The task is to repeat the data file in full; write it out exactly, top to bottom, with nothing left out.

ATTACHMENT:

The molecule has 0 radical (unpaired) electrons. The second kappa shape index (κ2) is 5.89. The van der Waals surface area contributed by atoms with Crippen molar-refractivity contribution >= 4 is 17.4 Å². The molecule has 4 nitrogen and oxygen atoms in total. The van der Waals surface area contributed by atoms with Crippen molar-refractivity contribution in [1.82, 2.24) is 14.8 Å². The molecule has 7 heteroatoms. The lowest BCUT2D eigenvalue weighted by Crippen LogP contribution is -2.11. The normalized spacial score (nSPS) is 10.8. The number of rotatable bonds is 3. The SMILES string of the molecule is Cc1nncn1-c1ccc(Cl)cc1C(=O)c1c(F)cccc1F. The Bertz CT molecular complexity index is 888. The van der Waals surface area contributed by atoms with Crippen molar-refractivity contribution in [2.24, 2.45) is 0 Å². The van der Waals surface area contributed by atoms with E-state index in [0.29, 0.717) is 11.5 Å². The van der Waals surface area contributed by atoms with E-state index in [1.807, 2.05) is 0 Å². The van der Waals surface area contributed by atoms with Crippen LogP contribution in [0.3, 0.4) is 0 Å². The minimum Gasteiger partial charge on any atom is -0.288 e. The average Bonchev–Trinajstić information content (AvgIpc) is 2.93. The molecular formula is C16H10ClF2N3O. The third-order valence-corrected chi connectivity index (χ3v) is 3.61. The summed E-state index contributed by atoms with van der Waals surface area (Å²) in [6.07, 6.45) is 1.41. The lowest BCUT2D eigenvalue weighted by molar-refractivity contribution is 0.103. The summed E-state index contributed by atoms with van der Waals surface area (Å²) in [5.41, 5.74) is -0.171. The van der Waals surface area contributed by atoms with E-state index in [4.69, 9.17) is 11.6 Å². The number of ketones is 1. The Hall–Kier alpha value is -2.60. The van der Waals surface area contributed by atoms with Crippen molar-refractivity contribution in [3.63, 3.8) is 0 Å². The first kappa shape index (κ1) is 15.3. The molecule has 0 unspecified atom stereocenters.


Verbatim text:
The molecule has 0 radical (unpaired) electrons. The second kappa shape index (κ2) is 5.89. The van der Waals surface area contributed by atoms with Crippen molar-refractivity contribution >= 4 is 17.4 Å². The molecule has 4 nitrogen and oxygen atoms in total. The van der Waals surface area contributed by atoms with Crippen molar-refractivity contribution in [1.82, 2.24) is 14.8 Å². The molecule has 7 heteroatoms. The lowest BCUT2D eigenvalue weighted by Crippen LogP contribution is -2.11. The normalized spacial score (nSPS) is 10.8. The number of rotatable bonds is 3. The SMILES string of the molecule is Cc1nncn1-c1ccc(Cl)cc1C(=O)c1c(F)cccc1F. The Bertz CT molecular complexity index is 888. The van der Waals surface area contributed by atoms with Crippen molar-refractivity contribution in [2.24, 2.45) is 0 Å². The van der Waals surface area contributed by atoms with E-state index in [0.29, 0.717) is 11.5 Å². The van der Waals surface area contributed by atoms with E-state index in [1.807, 2.05) is 0 Å². The van der Waals surface area contributed by atoms with Crippen LogP contribution in [0.3, 0.4) is 0 Å². The minimum Gasteiger partial charge on any atom is -0.288 e. The average Bonchev–Trinajstić information content (AvgIpc) is 2.93. The molecular formula is C16H10ClF2N3O. The third-order valence-corrected chi connectivity index (χ3v) is 3.61. The summed E-state index contributed by atoms with van der Waals surface area (Å²) in [6.07, 6.45) is 1.41. The lowest BCUT2D eigenvalue weighted by molar-refractivity contribution is 0.103. The summed E-state index contributed by atoms with van der Waals surface area (Å²) in [5.41, 5.74) is -0.171. The van der Waals surface area contributed by atoms with E-state index in [4.69, 9.17) is 11.6 Å². The number of ketones is 1. The Hall–Kier alpha value is -2.60. The van der Waals surface area contributed by atoms with Crippen molar-refractivity contribution in [3.63, 3.8) is 0 Å². The first kappa shape index (κ1) is 15.3. The molecule has 0 unspecified atom stereocenters.